Why Do Dogs Drool?

Not all dogs drool, but when they do, bring a towel.
Not all dogs drool, but when they do, bring a towel. / Wavetop/iStock via Getty Images

For dog owners, it can be hard to admit their furry companion has flaws. Sprinting through the house after a bath is one. Stealing your spot on the couch is another. And so is the habit exhibited by some breeds of drooling enough to fill an in-ground pool.

Entire movies, like 1992’s Beethoven, have been made on the perils of dog drool. So why do they do it?

In most cases, the cause of visible drool is benign. Dogs, like humans, excrete saliva in order to help facilitate the digestive process. Saliva moistens food—which may be one reason why pooches can seemingly siphon entire chunks of dry food like a Dyson—and also helps clear the mouth of bacteria to maintain oral health. If a dog begins drooling visibly, they’re probably getting excited in anticipation of their next meal. (It could be argued dogs are always anticipating their next meal, but that’s another story.)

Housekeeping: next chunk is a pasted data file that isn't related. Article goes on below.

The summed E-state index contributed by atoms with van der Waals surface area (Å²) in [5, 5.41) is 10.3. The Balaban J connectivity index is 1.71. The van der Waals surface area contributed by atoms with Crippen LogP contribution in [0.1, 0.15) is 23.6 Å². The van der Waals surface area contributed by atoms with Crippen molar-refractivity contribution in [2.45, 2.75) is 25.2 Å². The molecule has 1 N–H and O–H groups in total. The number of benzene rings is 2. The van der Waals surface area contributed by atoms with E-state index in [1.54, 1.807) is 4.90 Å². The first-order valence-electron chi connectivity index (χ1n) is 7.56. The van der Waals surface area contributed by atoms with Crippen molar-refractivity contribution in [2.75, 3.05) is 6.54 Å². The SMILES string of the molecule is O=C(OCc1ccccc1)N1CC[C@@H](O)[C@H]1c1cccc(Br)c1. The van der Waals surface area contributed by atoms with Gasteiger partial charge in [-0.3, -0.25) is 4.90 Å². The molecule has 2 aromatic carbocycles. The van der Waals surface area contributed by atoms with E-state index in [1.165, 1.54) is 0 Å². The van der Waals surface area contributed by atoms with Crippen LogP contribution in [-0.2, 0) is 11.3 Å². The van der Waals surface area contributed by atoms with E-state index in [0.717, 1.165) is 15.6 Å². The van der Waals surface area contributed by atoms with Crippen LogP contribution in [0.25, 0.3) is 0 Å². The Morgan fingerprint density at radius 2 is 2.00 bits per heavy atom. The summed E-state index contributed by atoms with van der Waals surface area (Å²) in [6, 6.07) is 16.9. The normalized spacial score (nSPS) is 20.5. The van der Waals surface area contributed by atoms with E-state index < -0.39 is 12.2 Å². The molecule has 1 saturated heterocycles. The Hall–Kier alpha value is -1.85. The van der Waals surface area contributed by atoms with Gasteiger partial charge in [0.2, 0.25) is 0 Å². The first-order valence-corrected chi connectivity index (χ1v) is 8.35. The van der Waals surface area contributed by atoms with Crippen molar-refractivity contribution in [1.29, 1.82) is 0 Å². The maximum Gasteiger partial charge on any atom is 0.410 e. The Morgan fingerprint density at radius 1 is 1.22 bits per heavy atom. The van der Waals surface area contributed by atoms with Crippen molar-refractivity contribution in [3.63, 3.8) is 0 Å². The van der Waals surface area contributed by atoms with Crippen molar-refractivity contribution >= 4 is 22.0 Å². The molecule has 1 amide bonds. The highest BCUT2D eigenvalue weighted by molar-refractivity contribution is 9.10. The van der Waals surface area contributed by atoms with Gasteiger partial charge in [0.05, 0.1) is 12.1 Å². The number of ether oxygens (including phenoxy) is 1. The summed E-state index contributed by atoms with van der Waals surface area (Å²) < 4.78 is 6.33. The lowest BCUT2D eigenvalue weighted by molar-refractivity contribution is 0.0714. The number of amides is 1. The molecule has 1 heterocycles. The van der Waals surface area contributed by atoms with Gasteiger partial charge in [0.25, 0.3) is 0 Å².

If a dog is being particularly slobbery, it’s possible it’s a symptom of an underlying problem like digestive upset, having ingested a foreign object, or a tumor. It’s important to get a dog examined if they begin drooling excessively or if there’s blood in the saliva.

Certain breeds like the St. Bernard, Basset Hounds, or Mastiffs have a reputation for drooling puddles, but it’s not necessarily because they’re producing more of it. Instead, breeds with certain mouth configurations or uneven lips can make it difficult to contain drool, leading to leakage.

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